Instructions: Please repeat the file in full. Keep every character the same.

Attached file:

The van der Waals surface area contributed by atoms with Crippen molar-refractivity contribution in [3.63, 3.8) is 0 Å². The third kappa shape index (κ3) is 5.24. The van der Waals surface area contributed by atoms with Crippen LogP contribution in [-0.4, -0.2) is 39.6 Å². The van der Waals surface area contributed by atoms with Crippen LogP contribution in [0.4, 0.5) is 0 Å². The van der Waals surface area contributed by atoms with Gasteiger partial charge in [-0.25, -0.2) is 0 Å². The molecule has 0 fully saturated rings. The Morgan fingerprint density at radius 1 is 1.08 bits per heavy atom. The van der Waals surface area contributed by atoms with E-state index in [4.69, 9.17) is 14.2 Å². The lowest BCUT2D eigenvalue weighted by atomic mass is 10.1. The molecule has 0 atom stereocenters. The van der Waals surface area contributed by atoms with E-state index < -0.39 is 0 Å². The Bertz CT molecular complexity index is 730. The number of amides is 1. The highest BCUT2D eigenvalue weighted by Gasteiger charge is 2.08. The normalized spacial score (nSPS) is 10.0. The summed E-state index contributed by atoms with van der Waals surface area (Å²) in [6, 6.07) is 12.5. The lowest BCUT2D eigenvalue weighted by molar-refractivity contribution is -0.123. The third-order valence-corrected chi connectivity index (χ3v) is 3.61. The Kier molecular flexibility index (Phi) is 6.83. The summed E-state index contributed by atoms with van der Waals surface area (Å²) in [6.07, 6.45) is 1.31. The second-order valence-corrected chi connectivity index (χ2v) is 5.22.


The van der Waals surface area contributed by atoms with Crippen molar-refractivity contribution in [3.63, 3.8) is 0 Å². The third kappa shape index (κ3) is 5.24. The van der Waals surface area contributed by atoms with Crippen LogP contribution in [-0.4, -0.2) is 39.6 Å². The van der Waals surface area contributed by atoms with Crippen LogP contribution in [0.4, 0.5) is 0 Å². The van der Waals surface area contributed by atoms with Gasteiger partial charge in [-0.25, -0.2) is 0 Å². The molecule has 0 fully saturated rings. The Morgan fingerprint density at radius 1 is 1.08 bits per heavy atom. The van der Waals surface area contributed by atoms with E-state index in [4.69, 9.17) is 14.2 Å². The lowest BCUT2D eigenvalue weighted by atomic mass is 10.1. The molecule has 0 atom stereocenters. The van der Waals surface area contributed by atoms with E-state index < -0.39 is 0 Å². The Bertz CT molecular complexity index is 730. The number of amides is 1. The highest BCUT2D eigenvalue weighted by Gasteiger charge is 2.08. The normalized spacial score (nSPS) is 10.0. The summed E-state index contributed by atoms with van der Waals surface area (Å²) in [6, 6.07) is 12.5. The lowest BCUT2D eigenvalue weighted by molar-refractivity contribution is -0.123. The third-order valence-corrected chi connectivity index (χ3v) is 3.61. The Kier molecular flexibility index (Phi) is 6.83. The summed E-state index contributed by atoms with van der Waals surface area (Å²) in [6.07, 6.45) is 1.31. The second-order valence-corrected chi connectivity index (χ2v) is 5.22.